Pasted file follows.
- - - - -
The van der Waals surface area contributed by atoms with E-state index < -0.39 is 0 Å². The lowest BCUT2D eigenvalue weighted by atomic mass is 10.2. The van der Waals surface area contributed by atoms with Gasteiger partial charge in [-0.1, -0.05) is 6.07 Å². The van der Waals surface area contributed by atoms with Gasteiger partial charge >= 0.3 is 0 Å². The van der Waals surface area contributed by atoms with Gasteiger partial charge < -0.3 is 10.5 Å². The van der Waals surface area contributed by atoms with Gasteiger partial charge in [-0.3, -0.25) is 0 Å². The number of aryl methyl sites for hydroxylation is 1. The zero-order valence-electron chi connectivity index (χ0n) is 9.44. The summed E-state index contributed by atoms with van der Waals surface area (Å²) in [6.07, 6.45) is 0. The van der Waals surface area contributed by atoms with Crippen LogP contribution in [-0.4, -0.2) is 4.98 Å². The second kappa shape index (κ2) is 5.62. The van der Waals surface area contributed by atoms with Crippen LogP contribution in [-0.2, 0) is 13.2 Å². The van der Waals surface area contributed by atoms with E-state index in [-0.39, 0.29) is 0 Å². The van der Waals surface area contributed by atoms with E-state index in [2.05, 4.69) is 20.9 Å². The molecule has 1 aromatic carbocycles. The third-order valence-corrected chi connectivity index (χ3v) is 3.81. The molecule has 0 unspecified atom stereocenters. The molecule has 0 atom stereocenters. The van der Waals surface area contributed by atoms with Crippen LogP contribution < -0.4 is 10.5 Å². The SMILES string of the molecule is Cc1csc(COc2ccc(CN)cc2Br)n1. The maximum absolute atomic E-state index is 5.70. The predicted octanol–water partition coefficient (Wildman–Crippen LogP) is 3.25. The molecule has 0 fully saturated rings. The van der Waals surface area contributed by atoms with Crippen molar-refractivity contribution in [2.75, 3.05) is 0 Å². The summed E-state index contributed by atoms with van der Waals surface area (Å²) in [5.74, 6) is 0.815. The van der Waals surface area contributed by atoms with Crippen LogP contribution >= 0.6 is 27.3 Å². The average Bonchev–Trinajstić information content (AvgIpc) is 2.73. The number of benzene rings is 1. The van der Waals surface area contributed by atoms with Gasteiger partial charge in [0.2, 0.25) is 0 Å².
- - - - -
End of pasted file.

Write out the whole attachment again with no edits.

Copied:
The van der Waals surface area contributed by atoms with E-state index < -0.39 is 0 Å². The lowest BCUT2D eigenvalue weighted by atomic mass is 10.2. The van der Waals surface area contributed by atoms with Gasteiger partial charge in [-0.1, -0.05) is 6.07 Å². The van der Waals surface area contributed by atoms with Gasteiger partial charge >= 0.3 is 0 Å². The van der Waals surface area contributed by atoms with Gasteiger partial charge < -0.3 is 10.5 Å². The van der Waals surface area contributed by atoms with Gasteiger partial charge in [-0.3, -0.25) is 0 Å². The number of aryl methyl sites for hydroxylation is 1. The zero-order valence-electron chi connectivity index (χ0n) is 9.44. The summed E-state index contributed by atoms with van der Waals surface area (Å²) in [6.07, 6.45) is 0. The van der Waals surface area contributed by atoms with Crippen LogP contribution in [-0.4, -0.2) is 4.98 Å². The second kappa shape index (κ2) is 5.62. The van der Waals surface area contributed by atoms with Crippen LogP contribution in [-0.2, 0) is 13.2 Å². The van der Waals surface area contributed by atoms with E-state index in [-0.39, 0.29) is 0 Å². The van der Waals surface area contributed by atoms with E-state index in [2.05, 4.69) is 20.9 Å². The molecule has 1 aromatic carbocycles. The third-order valence-corrected chi connectivity index (χ3v) is 3.81. The molecule has 0 unspecified atom stereocenters. The molecule has 0 atom stereocenters. The van der Waals surface area contributed by atoms with Crippen LogP contribution < -0.4 is 10.5 Å². The SMILES string of the molecule is Cc1csc(COc2ccc(CN)cc2Br)n1. The maximum absolute atomic E-state index is 5.70. The predicted octanol–water partition coefficient (Wildman–Crippen LogP) is 3.25. The molecule has 0 fully saturated rings. The van der Waals surface area contributed by atoms with Crippen molar-refractivity contribution in [2.75, 3.05) is 0 Å². The summed E-state index contributed by atoms with van der Waals surface area (Å²) in [5.74, 6) is 0.815. The van der Waals surface area contributed by atoms with Crippen LogP contribution >= 0.6 is 27.3 Å². The average Bonchev–Trinajstić information content (AvgIpc) is 2.73. The number of benzene rings is 1. The van der Waals surface area contributed by atoms with Gasteiger partial charge in [0.2, 0.25) is 0 Å².